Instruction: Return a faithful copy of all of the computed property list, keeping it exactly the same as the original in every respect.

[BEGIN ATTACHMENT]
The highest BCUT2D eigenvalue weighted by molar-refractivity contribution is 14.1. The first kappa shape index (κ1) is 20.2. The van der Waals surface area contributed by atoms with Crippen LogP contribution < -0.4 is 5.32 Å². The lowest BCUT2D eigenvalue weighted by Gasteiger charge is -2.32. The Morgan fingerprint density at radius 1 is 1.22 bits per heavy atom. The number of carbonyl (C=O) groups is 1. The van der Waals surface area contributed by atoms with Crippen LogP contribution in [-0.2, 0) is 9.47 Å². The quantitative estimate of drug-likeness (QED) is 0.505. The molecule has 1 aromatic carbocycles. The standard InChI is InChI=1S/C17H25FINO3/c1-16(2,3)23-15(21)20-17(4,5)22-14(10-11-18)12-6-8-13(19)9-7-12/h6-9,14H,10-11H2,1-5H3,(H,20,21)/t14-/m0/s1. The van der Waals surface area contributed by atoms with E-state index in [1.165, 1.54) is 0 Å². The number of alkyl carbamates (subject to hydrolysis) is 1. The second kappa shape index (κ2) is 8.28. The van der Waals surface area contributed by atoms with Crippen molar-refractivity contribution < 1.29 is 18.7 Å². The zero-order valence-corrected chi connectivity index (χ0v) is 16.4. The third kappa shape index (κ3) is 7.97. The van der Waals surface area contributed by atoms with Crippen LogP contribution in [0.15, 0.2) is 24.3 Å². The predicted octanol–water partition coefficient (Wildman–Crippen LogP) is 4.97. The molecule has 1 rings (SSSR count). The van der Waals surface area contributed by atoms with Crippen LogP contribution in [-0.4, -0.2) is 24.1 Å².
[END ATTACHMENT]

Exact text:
The highest BCUT2D eigenvalue weighted by molar-refractivity contribution is 14.1. The first kappa shape index (κ1) is 20.2. The van der Waals surface area contributed by atoms with Crippen LogP contribution < -0.4 is 5.32 Å². The lowest BCUT2D eigenvalue weighted by Gasteiger charge is -2.32. The Morgan fingerprint density at radius 1 is 1.22 bits per heavy atom. The number of carbonyl (C=O) groups is 1. The van der Waals surface area contributed by atoms with Crippen LogP contribution in [-0.2, 0) is 9.47 Å². The quantitative estimate of drug-likeness (QED) is 0.505. The molecule has 1 aromatic carbocycles. The standard InChI is InChI=1S/C17H25FINO3/c1-16(2,3)23-15(21)20-17(4,5)22-14(10-11-18)12-6-8-13(19)9-7-12/h6-9,14H,10-11H2,1-5H3,(H,20,21)/t14-/m0/s1. The van der Waals surface area contributed by atoms with E-state index in [1.165, 1.54) is 0 Å². The number of alkyl carbamates (subject to hydrolysis) is 1. The second kappa shape index (κ2) is 8.28. The van der Waals surface area contributed by atoms with Crippen molar-refractivity contribution < 1.29 is 18.7 Å². The zero-order valence-corrected chi connectivity index (χ0v) is 16.4. The third kappa shape index (κ3) is 7.97. The van der Waals surface area contributed by atoms with Crippen LogP contribution in [0.15, 0.2) is 24.3 Å². The predicted octanol–water partition coefficient (Wildman–Crippen LogP) is 4.97. The molecule has 1 rings (SSSR count). The van der Waals surface area contributed by atoms with Crippen LogP contribution in [-0.4, -0.2) is 24.1 Å².